An interesting comment came out of Gov. Jerry Brown's biotech mini-summit in San Diego yesterday, where he predicted that he'd be able to win over enough Republicans in the next three days to pass his "jobs-and-taxes proposal." This is from the LA Times PolitiCal blog:
"We all know this economy is not going to self-correct," said David Gollaher, president and chief executive of the California Healthcare Institute, a trade group for the biomedical industry. "San Diego and the U.S., we have the talent ... but it's going to take creativity on the part of our political leaders."
Actually, given enough time, the economy — nationally and regionally — will self-correct. The problem is that the nature of the financial crisis and its aftermath would drag out the process so much that the American Way of Life would be completely changed. We've endured what economists call a "balance sheet recession," in which businesses and consumers have to reorganize, renegotiate and rid themselves of debt. That's why we have such high unemployment. That's why why the stock market is so unstable. That why the yield on 10-year treasuries is below 2 percent. Everyone is too busy dealing with the debt orgy of the past 30 years to be able to concentrate on reviving demand.
Gollaher is right to call for political creativity. The question is whether that means a break with business as usual (even in a dreadful economy) or some kind of reinvention of how politics and growth industries such as biotech interact. You could take a conventional approach and argue that biotech/biomedical needs all the tax breaks it can get. Or you could look at it from the spending side and suggest that the government needs to create more stimulus, in the form of loan guarantees along the lines of what it's done for the green energy sector.
I think it might be more interesting to set up private-public play and establish a biotech-biomed bank, something like what's been proposed for U.S. infrastructure (I talked about the prospects of an I-Bank on the Madeleine Brand Show today). There's definitely investor interest in this, even predictions of an impending investment bubble. And FYI, there was already one biotech bubble, back in the late 1990s and early 2000s, which popped. I know that sounds bad — bubble, bubble, boil and trouble — but a bubble can be a signal that investors are excited enough about a new industry to literally throw money at it. And remember, althought the dotcom bubble burst, we still have plenty of extremely successful tech companies in the Web 2.0 world.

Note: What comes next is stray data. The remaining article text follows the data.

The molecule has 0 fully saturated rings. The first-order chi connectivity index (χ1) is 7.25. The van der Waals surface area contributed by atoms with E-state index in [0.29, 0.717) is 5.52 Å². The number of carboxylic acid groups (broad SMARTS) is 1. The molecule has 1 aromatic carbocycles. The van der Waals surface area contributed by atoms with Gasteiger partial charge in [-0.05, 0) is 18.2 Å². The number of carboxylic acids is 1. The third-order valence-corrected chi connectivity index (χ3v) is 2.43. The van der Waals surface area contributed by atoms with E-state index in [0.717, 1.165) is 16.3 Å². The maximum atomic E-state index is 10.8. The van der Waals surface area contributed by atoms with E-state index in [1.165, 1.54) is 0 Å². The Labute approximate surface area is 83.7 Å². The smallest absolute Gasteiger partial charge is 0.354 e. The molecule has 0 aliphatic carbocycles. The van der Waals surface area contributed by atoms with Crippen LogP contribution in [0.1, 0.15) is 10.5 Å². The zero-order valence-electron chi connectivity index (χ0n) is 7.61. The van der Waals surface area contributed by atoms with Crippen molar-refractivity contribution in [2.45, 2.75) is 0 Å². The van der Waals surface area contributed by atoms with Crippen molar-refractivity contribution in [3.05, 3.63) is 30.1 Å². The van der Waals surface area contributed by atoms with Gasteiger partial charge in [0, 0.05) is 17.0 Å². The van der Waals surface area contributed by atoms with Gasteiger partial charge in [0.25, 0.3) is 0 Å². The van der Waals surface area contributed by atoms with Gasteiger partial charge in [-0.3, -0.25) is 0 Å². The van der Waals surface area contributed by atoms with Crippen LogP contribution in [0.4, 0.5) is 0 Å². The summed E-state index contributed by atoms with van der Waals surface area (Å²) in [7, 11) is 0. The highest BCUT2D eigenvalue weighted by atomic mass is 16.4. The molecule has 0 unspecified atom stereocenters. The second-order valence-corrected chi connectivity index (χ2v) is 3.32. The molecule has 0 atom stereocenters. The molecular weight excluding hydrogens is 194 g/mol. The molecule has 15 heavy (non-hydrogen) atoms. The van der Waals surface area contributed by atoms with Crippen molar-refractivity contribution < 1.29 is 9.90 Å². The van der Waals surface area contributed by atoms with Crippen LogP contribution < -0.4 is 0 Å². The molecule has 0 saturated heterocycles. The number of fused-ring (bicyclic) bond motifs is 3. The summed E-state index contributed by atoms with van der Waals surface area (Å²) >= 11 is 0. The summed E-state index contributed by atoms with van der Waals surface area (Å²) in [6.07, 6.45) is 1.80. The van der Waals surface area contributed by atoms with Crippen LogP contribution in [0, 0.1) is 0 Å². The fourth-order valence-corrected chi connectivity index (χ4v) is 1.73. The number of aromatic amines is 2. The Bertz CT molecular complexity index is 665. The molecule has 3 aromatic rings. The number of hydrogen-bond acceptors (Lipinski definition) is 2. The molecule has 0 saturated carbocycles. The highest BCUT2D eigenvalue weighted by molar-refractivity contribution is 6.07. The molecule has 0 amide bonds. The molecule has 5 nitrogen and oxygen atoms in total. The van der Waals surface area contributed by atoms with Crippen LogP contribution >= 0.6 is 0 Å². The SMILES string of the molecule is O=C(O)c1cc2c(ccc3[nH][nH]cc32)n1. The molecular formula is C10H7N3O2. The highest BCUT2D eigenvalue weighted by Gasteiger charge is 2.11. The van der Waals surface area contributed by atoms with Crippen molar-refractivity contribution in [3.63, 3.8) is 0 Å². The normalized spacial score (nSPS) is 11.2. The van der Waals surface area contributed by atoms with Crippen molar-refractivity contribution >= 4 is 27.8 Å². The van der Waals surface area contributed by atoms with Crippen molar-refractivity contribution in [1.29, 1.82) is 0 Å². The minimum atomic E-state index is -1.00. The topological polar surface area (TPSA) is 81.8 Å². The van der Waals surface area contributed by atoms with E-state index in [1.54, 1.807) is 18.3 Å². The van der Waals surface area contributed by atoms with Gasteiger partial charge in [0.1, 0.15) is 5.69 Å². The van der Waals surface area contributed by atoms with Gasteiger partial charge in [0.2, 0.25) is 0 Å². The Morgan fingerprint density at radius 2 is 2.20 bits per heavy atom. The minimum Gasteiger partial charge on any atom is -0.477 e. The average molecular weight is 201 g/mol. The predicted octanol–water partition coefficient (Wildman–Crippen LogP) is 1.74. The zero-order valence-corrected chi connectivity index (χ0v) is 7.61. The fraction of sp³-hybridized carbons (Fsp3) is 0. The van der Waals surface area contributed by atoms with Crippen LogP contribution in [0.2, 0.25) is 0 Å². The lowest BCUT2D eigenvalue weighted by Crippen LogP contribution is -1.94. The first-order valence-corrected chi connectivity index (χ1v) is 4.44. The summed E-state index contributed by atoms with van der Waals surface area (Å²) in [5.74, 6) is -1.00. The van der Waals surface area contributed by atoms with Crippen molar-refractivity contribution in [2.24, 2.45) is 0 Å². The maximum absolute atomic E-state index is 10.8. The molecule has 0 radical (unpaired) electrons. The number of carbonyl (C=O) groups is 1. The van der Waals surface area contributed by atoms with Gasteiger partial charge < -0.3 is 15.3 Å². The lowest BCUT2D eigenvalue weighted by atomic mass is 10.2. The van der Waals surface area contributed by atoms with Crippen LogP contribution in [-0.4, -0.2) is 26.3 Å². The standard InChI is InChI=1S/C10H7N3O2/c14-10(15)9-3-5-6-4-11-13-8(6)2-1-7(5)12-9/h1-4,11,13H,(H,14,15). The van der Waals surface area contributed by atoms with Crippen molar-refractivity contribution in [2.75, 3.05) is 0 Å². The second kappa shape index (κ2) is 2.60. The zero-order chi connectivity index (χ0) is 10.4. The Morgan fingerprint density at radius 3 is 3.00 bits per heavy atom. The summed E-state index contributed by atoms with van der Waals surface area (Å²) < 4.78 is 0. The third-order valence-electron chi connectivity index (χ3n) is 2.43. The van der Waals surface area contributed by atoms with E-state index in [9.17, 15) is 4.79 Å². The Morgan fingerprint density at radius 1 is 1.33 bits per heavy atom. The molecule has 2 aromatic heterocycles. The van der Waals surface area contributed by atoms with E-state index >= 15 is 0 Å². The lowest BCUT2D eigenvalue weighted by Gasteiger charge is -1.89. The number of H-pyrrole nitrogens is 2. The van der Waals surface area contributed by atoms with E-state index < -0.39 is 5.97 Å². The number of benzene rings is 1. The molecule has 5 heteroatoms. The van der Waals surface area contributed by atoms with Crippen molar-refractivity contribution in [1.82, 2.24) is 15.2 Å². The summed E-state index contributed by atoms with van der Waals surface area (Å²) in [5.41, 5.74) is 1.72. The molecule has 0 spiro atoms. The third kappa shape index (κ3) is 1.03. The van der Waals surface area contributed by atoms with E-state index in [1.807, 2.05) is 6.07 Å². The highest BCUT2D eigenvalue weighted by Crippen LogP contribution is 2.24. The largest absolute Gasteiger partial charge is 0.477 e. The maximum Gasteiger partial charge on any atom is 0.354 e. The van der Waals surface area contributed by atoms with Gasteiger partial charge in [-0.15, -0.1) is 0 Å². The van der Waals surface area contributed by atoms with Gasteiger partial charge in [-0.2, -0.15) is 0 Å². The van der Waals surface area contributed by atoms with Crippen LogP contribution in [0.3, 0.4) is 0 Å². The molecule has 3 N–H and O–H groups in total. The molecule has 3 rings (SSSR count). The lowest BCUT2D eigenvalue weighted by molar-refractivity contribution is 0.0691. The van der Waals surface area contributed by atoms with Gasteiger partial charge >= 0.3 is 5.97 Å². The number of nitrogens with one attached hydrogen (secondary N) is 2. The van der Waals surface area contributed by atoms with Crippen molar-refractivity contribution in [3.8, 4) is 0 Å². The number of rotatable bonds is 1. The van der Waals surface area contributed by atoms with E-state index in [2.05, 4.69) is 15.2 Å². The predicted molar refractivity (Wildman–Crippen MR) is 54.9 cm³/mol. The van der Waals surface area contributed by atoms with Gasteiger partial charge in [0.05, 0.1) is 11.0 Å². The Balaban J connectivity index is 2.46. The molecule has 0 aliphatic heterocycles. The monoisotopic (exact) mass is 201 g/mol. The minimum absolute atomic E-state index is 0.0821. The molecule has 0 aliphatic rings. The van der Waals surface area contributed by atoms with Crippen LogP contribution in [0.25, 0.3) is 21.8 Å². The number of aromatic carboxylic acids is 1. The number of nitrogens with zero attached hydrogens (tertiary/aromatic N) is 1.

The "creative" challenge here would be that the government will be creating a capital pool that wouldn't be leveraged to build things we know a lot about, like roads and bridges, but rather leveraged to explore new ways to cure diseases or improve surgery and diagnostics. Of course, funding basic scientific research is another way to do this, but the time-frames tend to be very long-term.
I like the idea of these "banks" because they enable the government to operate like a real investor, being strategic rather than simply writing checks (the government should expect to get a modest return on investment) or handing our tax breaks (which is another way to write checks). They also allow the government to capitalize on what's favorable about its relationship with the financial sector, which realizes that radical cuts to federal spending aren't a solution to our current impasse — it was federal money, after all, in the form of bailouts that rescued the finance industry in 2009.
Also, a goodly chunk of the biotech and biomed industry is located in California. So it wouldn't be a bad idea for the state to explore the possiblity of setting up a poltically creative bio-bank (B-Bank?) on its own.
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